Smart home technology markets are set to grow. They include applications in security / home monitoring and access, smoke detection, energy efficiency, integrated entertainment, people / health monitoring – and more to come. With Google’s latest investment, competition is hotting up as more and more entrants fight for a growing opportunity.
What is changing?
Google’s acquisition of Nest, which makes intelligent smoke alarms and is aiming for the ‘conscious home’, signals a change of gear in smart home technologies and markets. Smart home systems and technologies were also the talk of the Consumer Electronics Show this year. Sales in the UK via an electronics chain were up 50% over the Christmas period. And market forecasts are looking optimistic, although they vary significantly. Juniper Research suggests a market of $71 billion by 2018, up from 33 billion in 2013. Strategy Analysis has a similar forecast of $72 billion by 2017. Others suggest $35 billion or $52 billion by 2020. All are agreed that the direction is up, and fast.
And it is a potentially crowded field. The spread of Wi-Fi, broadband, and cable TV, the growth of smart phones and the success of Apps provide one set of entrants. Security firms, control systems, utilities, appliance manufacturers another.
Convenience, reassurance, concern about relatives and personal health, plus austerity and cost cutting are all potential drivers of the smart home market. Although, consumers are not necessarily rushing to connect their homes, a range of new gadgets may help. One gadget has been described literally as a ‘light bulb moment’, courtesy of Philips’ Hue light bulb, which, via a smart phone app, can transform the look and feel of a room through its lighting. The TV is likely to become one of the main hubs of the smart home. Globally, 66 million smart TVs were sold in 2012, rising to 141 million in 2015, and now make up over one quarter of UK TV sales. Our homes become smart by default.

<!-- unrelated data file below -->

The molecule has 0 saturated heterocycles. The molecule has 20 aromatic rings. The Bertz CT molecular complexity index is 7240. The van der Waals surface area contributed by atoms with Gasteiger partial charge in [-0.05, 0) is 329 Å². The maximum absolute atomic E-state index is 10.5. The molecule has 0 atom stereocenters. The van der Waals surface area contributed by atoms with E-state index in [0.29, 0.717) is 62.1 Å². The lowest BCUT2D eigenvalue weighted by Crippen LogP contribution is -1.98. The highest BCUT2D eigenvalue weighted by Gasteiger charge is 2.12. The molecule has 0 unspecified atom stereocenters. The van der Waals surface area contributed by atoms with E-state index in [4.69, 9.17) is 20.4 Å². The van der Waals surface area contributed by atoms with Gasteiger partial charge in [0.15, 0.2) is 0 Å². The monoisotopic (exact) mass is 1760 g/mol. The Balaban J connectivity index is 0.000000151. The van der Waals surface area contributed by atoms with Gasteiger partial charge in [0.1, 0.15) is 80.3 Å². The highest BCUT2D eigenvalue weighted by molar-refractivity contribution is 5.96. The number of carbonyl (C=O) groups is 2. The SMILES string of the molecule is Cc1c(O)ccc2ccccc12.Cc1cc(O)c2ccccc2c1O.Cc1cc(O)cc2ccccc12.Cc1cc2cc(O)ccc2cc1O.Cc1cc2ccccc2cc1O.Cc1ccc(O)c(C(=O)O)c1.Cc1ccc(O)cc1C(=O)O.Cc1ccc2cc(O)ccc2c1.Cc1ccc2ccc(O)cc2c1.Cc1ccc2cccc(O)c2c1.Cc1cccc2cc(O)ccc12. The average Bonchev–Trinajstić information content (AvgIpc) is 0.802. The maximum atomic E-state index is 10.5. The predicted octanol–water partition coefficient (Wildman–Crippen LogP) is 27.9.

But there are obstacles. Industry experts estimate that the Internet of Things (IoT)– an extension of the smart home where everything is connected – is about where the Internet was in the 1990s, and will take a while to develop. Ease of use, interoperability, design will all play a role. Again forecasts of the extent of the IoT vary: Cisco estimates 50 billion connected devices (and not just phones and PCs) by 2020; IDC suggests 200 billion. Security, however, is a shared and growing concern. Recent hacks of baby monitors, fridges and TVs all indicate a growing vulnerability. The Federal Trade Commission’s action against the manufacturer of the baby monitor is a wake-up call to the industry to address security effectively. Google is not guaranteed success with its investment, but its acquisition indicates a new scale and potential for interoperability. Nest’s founders, ex-Apple employees responsible for the iPod in 2007, may help Google succeed here where it failed at phones. It also signals the growing competition for those in or investing in the market.